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Pre-hospital versus in-hospital initiation of cooling for survival and neuroprotection after out-of-hospital cardiac arrest

Overview of attention for article published in Cochrane database of systematic reviews, March 2016
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About this Attention Score

  • In the top 5% of all research outputs scored by Altmetric
  • High Attention Score compared to outputs of the same age (93rd percentile)
  • Good Attention Score compared to outputs of the same age and source (72nd percentile)

Mentioned by

blogs
1 blog
twitter
44 tweeters
facebook
4 Facebook pages

Citations

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28 Dimensions

Readers on

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183 Mendeley
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Title
Pre-hospital versus in-hospital initiation of cooling for survival and neuroprotection after out-of-hospital cardiac arrest
Published in
Cochrane database of systematic reviews, March 2016
DOI 10.1002/14651858.cd010570.pub2
Pubmed ID
Authors

Jasmin Arrich, Michael Holzer, Christof Havel, Alexandra-Maria Warenits, Harald Herkner

Abstract

Targeted temperature management (also known under 'therapeutic hypothermia', 'induced hypothermia'", or 'cooling') has been shown to be beneficial for neurological outcome in patients who have had successful resuscitation from sudden cardiac arrest, but it remains unclear when this intervention should be initiated. To assess the effects of pre-hospital initiation of cooling on survival and neurological outcome in comparison to in-hospital initiation of cooling for adults with pre-hospital cardiac arrest. We searched CENTRAL, MEDLINE, EMBASE, CINAHL, BIOSIS, and three trials registers from inception to 5 March 2015, and carried out reference checking, citation searching, and contact with study authors to identify additional studies. We searched for randomized controlled trials (RCTs) in adults with out-of-hospital cardiac arrest comparing cooling in the pre-hospital setting to in-hospital cooling. Our primary outcomes were survival and neurological outcome; our secondary outcomes were adverse events, quality of life, and length of stay in the intensive care unit (ICU) and in the hospital. We used Cochrane's standard methodological procedures. We included seven RCTs (2369 participants randomized) on the induction of pre-hospital cooling in comparison to in-hospital cooling. There was considerable methodological heterogeneity and risk of bias mainly due to deficits in the administration of cooling, therefore we refrained from pooling the results for survival and neurological outcome and we presented the results for each study separately. Adverse events were rare: based on four studies with 1713 adults pre-hospital induction of cooling may increase the risk of cardiac re-arrests. Risk of bias within the seven individual studies was generally moderate. Overall the quality of the evidence was very low. This was mainly driven by inconsistency and low precision. Currently, there is no convincing evidence to clearly delineate beneficial or harmful effects of pre-hospital induction of cooling in comparison to in-hospital induction of cooling. This conclusion is based on very low quality evidence.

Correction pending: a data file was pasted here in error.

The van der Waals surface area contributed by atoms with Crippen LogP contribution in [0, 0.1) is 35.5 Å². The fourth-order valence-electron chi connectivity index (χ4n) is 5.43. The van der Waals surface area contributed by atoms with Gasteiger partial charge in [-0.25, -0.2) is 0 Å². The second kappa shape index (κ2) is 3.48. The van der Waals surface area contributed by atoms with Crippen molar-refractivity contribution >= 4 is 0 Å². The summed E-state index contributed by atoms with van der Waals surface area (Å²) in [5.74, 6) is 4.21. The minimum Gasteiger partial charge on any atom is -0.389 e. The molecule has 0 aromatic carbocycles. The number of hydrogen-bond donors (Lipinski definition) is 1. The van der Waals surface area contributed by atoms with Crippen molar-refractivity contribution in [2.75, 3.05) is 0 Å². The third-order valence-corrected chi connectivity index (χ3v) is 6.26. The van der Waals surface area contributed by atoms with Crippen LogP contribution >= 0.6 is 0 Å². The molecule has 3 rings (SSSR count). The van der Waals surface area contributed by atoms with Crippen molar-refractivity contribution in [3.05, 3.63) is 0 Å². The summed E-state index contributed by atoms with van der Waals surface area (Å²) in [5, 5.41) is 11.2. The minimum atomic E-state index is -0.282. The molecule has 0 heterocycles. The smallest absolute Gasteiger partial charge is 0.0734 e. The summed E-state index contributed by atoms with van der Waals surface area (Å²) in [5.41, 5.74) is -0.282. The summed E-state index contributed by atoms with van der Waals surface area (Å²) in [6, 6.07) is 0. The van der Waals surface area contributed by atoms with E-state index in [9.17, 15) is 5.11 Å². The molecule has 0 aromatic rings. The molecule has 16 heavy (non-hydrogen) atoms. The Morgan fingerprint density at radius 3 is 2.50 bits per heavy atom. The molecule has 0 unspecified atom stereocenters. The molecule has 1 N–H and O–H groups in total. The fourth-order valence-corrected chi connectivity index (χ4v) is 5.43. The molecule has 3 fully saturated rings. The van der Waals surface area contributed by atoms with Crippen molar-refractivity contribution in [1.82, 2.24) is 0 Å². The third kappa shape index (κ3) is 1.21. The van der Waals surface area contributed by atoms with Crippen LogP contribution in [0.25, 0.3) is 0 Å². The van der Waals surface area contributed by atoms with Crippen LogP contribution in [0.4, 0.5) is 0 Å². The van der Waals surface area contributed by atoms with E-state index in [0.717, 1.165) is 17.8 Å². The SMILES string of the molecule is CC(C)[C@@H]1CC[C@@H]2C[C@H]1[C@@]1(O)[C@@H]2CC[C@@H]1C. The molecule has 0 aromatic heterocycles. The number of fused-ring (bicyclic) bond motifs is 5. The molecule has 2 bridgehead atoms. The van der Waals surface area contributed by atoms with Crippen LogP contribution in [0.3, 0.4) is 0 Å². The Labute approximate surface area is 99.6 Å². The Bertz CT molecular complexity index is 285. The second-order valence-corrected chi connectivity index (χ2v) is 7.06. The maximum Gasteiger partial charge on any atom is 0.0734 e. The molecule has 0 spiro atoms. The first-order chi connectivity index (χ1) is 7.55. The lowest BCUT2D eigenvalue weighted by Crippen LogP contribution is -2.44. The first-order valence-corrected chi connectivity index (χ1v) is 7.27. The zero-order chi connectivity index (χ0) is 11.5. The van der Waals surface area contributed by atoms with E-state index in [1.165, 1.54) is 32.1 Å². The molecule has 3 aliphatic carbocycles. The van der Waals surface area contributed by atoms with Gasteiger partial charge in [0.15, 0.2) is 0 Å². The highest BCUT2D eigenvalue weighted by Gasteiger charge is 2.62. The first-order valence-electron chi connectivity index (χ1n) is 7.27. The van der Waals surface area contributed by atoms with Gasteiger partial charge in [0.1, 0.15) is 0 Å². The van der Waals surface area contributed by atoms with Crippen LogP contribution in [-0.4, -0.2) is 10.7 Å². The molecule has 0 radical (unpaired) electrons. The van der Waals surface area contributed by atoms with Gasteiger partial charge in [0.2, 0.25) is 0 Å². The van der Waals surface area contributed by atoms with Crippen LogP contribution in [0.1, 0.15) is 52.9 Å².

Twitter Demographics

The data shown below were collected from the profiles of 44 tweeters who shared this research output. Click here to find out more about how the information was compiled.

Mendeley readers

The data shown below were compiled from readership statistics for 183 Mendeley readers of this research output. Click here to see the associated Mendeley record.

Geographical breakdown

Country Count As %
United Kingdom 1 <1%
Chile 1 <1%
Spain 1 <1%
Unknown 180 98%

Demographic breakdown

Readers by professional status Count As %
Student > Master 32 17%
Student > Bachelor 21 11%
Researcher 20 11%
Student > Ph. D. Student 17 9%
Student > Postgraduate 13 7%
Other 35 19%
Unknown 45 25%
Readers by discipline Count As %
Medicine and Dentistry 70 38%
Nursing and Health Professions 31 17%
Pharmacology, Toxicology and Pharmaceutical Science 6 3%
Social Sciences 5 3%
Psychology 4 2%
Other 15 8%
Unknown 52 28%

Attention Score in Context

This research output has an Altmetric Attention Score of 35. This is our high-level measure of the quality and quantity of online attention that it has received. This Attention Score, as well as the ranking and number of research outputs shown below, was calculated when the research output was last mentioned on 05 March 2017.
All research outputs
#619,202
of 15,681,050 outputs
Outputs from Cochrane database of systematic reviews
#1,668
of 11,246 outputs
Outputs of similar age
#16,009
of 266,813 outputs
Outputs of similar age from Cochrane database of systematic reviews
#54
of 199 outputs
Altmetric has tracked 15,681,050 research outputs across all sources so far. Compared to these this one has done particularly well and is in the 96th percentile: it's in the top 5% of all research outputs ever tracked by Altmetric.
So far Altmetric has tracked 11,246 research outputs from this source. They typically receive a lot more attention than average, with a mean Attention Score of 23.3. This one has done well, scoring higher than 85% of its peers.
Older research outputs will score higher simply because they've had more time to accumulate mentions. To account for age we can compare this Altmetric Attention Score to the 266,813 tracked outputs that were published within six weeks on either side of this one in any source. This one has done particularly well, scoring higher than 93% of its contemporaries.
We're also able to compare this research output to 199 others from the same source and published within six weeks on either side of this one. This one has gotten more attention than average, scoring higher than 72% of its contemporaries.